Erasing the Avant-Gardes: Anti-Modernism in French Art History, Criticism, and Education, 1920-1944.
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Art historians have identified a rightward turn in the artistic climate of France in the interwar period, one opposed to an avant-garde accused of being foreign to national culture, and reflective of a broader cultural and political shift towards the right. However, a study detailing the strength and variety of forces opposed to modernism and the avant-gardes in this period has yet to be written.
Drawing on newspapers, art journals, art history books, and sources from private and national archives in France, my dissertation presents four detailed case studies of reactionary, anti-avantgardeist and anti-modernist critics, art educators and art historians during this period, expanding our understanding of the position and influence of these rightwing intellectuals. Analyzing their aims, the artists they supported, their audiences, their social networks, and finally their links to the French state, the dissertation will reconstitute the multiple and multifaceted platforms of conservative cultural activism, revealing the contours of a powerful, persistent, and often successful cultural and political agenda that sought to undermine or reverse the course of modernism.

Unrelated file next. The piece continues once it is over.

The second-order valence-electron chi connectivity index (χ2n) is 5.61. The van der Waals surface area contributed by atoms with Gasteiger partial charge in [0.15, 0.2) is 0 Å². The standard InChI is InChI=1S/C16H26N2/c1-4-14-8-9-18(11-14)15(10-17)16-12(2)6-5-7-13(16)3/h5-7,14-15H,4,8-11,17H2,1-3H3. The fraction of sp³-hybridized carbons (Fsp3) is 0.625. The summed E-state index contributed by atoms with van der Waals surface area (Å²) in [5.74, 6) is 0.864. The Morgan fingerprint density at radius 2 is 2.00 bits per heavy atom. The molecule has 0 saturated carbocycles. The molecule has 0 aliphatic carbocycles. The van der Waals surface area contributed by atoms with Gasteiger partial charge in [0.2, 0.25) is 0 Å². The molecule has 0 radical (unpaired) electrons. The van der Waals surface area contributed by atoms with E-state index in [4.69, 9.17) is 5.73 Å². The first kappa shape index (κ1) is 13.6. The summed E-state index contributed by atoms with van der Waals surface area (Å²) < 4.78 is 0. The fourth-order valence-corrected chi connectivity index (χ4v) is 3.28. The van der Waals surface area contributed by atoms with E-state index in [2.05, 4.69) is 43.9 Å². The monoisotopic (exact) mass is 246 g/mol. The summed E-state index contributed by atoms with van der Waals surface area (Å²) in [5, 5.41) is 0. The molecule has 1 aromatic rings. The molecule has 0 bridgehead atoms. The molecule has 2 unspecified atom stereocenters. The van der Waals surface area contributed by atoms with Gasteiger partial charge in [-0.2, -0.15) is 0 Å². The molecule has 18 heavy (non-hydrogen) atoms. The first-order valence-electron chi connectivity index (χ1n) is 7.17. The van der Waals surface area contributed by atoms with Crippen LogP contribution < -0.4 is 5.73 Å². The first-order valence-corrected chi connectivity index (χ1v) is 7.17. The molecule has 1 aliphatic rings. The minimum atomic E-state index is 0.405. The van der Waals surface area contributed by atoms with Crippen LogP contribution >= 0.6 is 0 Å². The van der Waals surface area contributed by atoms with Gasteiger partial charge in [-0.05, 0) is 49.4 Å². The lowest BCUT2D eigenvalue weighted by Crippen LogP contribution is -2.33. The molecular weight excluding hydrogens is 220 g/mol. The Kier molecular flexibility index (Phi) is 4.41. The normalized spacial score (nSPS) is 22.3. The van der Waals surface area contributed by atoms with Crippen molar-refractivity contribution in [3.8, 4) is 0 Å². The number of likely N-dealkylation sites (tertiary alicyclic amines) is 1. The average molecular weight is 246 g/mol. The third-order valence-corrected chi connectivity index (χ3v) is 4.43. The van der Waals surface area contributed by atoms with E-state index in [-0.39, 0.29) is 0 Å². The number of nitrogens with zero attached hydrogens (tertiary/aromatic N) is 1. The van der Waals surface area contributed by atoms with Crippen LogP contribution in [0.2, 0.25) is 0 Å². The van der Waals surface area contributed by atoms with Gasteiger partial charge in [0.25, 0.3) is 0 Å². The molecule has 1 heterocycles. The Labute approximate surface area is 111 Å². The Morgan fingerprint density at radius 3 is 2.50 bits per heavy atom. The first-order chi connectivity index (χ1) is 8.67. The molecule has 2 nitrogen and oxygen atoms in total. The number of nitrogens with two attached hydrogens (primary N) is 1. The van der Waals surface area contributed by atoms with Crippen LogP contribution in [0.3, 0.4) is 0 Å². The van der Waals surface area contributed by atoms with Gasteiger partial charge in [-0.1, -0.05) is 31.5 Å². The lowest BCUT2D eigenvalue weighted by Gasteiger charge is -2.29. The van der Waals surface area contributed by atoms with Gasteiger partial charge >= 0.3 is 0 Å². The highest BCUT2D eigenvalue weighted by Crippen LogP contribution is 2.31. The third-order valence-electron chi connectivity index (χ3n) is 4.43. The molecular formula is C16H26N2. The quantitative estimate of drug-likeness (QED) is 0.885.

Accounting for the strategies through which rightwing art world actors battling modernism and the avant-gardes sought to institutionalize their campaigns, this dissertation complicates and revises our understanding of the substantial challenges posed to modern art in the interwar period, demonstrating the power of these interventions while also pointing to the tacit complicity of the French state with these efforts.
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